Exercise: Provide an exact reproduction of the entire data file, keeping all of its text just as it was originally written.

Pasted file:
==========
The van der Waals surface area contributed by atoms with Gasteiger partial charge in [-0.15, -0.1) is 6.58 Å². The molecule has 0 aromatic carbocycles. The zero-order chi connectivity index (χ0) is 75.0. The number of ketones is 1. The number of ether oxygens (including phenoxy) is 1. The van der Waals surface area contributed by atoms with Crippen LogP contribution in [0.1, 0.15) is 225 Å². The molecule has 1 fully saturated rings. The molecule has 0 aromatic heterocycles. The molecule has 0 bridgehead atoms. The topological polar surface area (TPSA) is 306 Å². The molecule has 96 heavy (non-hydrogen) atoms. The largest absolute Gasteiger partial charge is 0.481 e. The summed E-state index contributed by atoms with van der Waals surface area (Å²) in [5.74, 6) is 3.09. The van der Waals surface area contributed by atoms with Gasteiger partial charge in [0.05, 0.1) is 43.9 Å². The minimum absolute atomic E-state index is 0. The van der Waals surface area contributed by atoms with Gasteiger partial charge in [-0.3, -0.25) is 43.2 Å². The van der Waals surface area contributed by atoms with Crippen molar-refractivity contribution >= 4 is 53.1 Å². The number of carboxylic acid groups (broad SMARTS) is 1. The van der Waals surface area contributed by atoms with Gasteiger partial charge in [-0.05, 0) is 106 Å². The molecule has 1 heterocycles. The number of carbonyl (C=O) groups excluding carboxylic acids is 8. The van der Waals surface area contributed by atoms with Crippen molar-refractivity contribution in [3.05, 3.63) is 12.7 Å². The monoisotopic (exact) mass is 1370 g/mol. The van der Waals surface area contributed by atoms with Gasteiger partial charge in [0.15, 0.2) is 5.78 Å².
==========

The van der Waals surface area contributed by atoms with Gasteiger partial charge in [-0.15, -0.1) is 6.58 Å². The molecule has 0 aromatic carbocycles. The zero-order chi connectivity index (χ0) is 75.0. The number of ketones is 1. The number of ether oxygens (including phenoxy) is 1. The van der Waals surface area contributed by atoms with Crippen LogP contribution in [0.1, 0.15) is 225 Å². The molecule has 1 fully saturated rings. The molecule has 0 aromatic heterocycles. The molecule has 0 bridgehead atoms. The topological polar surface area (TPSA) is 306 Å². The molecule has 96 heavy (non-hydrogen) atoms. The largest absolute Gasteiger partial charge is 0.481 e. The summed E-state index contributed by atoms with van der Waals surface area (Å²) in [5.74, 6) is 3.09. The van der Waals surface area contributed by atoms with Gasteiger partial charge in [0.05, 0.1) is 43.9 Å². The minimum absolute atomic E-state index is 0. The van der Waals surface area contributed by atoms with Gasteiger partial charge in [-0.3, -0.25) is 43.2 Å². The van der Waals surface area contributed by atoms with Crippen molar-refractivity contribution >= 4 is 53.1 Å². The number of carboxylic acid groups (broad SMARTS) is 1. The van der Waals surface area contributed by atoms with Gasteiger partial charge in [-0.05, 0) is 106 Å². The molecule has 1 heterocycles. The number of carbonyl (C=O) groups excluding carboxylic acids is 8. The van der Waals surface area contributed by atoms with Crippen molar-refractivity contribution in [3.05, 3.63) is 12.7 Å². The monoisotopic (exact) mass is 1370 g/mol. The van der Waals surface area contributed by atoms with Gasteiger partial charge in [0.15, 0.2) is 5.78 Å².